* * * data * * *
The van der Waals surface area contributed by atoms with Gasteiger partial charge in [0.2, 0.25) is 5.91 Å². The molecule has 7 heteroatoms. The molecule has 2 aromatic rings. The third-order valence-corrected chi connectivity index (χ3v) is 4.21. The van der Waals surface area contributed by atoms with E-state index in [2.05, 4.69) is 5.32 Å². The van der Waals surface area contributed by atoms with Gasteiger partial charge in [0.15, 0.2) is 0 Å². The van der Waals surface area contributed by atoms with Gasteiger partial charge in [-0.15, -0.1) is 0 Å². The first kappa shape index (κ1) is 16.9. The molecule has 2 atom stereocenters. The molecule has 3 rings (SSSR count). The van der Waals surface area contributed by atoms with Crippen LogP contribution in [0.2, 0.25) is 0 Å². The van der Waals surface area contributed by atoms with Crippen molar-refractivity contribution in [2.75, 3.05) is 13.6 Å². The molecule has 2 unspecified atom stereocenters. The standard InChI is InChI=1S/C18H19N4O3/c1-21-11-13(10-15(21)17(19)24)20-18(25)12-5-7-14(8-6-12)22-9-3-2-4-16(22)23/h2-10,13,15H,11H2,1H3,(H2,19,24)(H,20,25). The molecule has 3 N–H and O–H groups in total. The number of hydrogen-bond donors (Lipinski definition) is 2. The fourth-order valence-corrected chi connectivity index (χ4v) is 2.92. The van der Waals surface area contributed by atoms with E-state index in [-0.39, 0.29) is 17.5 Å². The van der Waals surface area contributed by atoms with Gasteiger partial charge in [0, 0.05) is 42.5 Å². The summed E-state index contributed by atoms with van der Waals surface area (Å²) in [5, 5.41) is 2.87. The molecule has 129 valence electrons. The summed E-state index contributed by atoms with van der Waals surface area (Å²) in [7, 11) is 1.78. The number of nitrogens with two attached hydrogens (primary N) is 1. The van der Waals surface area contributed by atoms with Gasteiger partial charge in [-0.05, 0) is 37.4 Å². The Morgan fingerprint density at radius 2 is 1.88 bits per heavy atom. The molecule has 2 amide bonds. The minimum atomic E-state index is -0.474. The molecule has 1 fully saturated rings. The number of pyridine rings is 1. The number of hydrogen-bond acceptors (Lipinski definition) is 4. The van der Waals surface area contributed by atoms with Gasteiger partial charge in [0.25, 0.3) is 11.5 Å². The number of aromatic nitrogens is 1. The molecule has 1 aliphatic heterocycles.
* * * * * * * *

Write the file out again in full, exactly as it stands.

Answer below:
The van der Waals surface area contributed by atoms with Gasteiger partial charge in [0.2, 0.25) is 5.91 Å². The molecule has 7 heteroatoms. The molecule has 2 aromatic rings. The third-order valence-corrected chi connectivity index (χ3v) is 4.21. The van der Waals surface area contributed by atoms with E-state index in [2.05, 4.69) is 5.32 Å². The van der Waals surface area contributed by atoms with Gasteiger partial charge in [0.15, 0.2) is 0 Å². The van der Waals surface area contributed by atoms with Gasteiger partial charge in [-0.15, -0.1) is 0 Å². The first kappa shape index (κ1) is 16.9. The molecule has 2 atom stereocenters. The molecule has 3 rings (SSSR count). The van der Waals surface area contributed by atoms with Crippen LogP contribution in [0.2, 0.25) is 0 Å². The van der Waals surface area contributed by atoms with Crippen molar-refractivity contribution in [2.75, 3.05) is 13.6 Å². The molecule has 2 unspecified atom stereocenters. The standard InChI is InChI=1S/C18H19N4O3/c1-21-11-13(10-15(21)17(19)24)20-18(25)12-5-7-14(8-6-12)22-9-3-2-4-16(22)23/h2-10,13,15H,11H2,1H3,(H2,19,24)(H,20,25). The molecule has 3 N–H and O–H groups in total. The number of hydrogen-bond donors (Lipinski definition) is 2. The fourth-order valence-corrected chi connectivity index (χ4v) is 2.92. The van der Waals surface area contributed by atoms with E-state index in [-0.39, 0.29) is 17.5 Å². The van der Waals surface area contributed by atoms with Gasteiger partial charge in [0, 0.05) is 42.5 Å². The summed E-state index contributed by atoms with van der Waals surface area (Å²) in [5, 5.41) is 2.87. The molecule has 129 valence electrons. The summed E-state index contributed by atoms with van der Waals surface area (Å²) in [7, 11) is 1.78. The number of nitrogens with two attached hydrogens (primary N) is 1. The van der Waals surface area contributed by atoms with Gasteiger partial charge in [-0.05, 0) is 37.4 Å². The Morgan fingerprint density at radius 2 is 1.88 bits per heavy atom. The molecule has 2 amide bonds. The minimum atomic E-state index is -0.474. The molecule has 1 fully saturated rings. The number of pyridine rings is 1. The number of hydrogen-bond acceptors (Lipinski definition) is 4. The van der Waals surface area contributed by atoms with Gasteiger partial charge in [0.25, 0.3) is 11.5 Å². The number of aromatic nitrogens is 1. The molecule has 1 aliphatic heterocycles.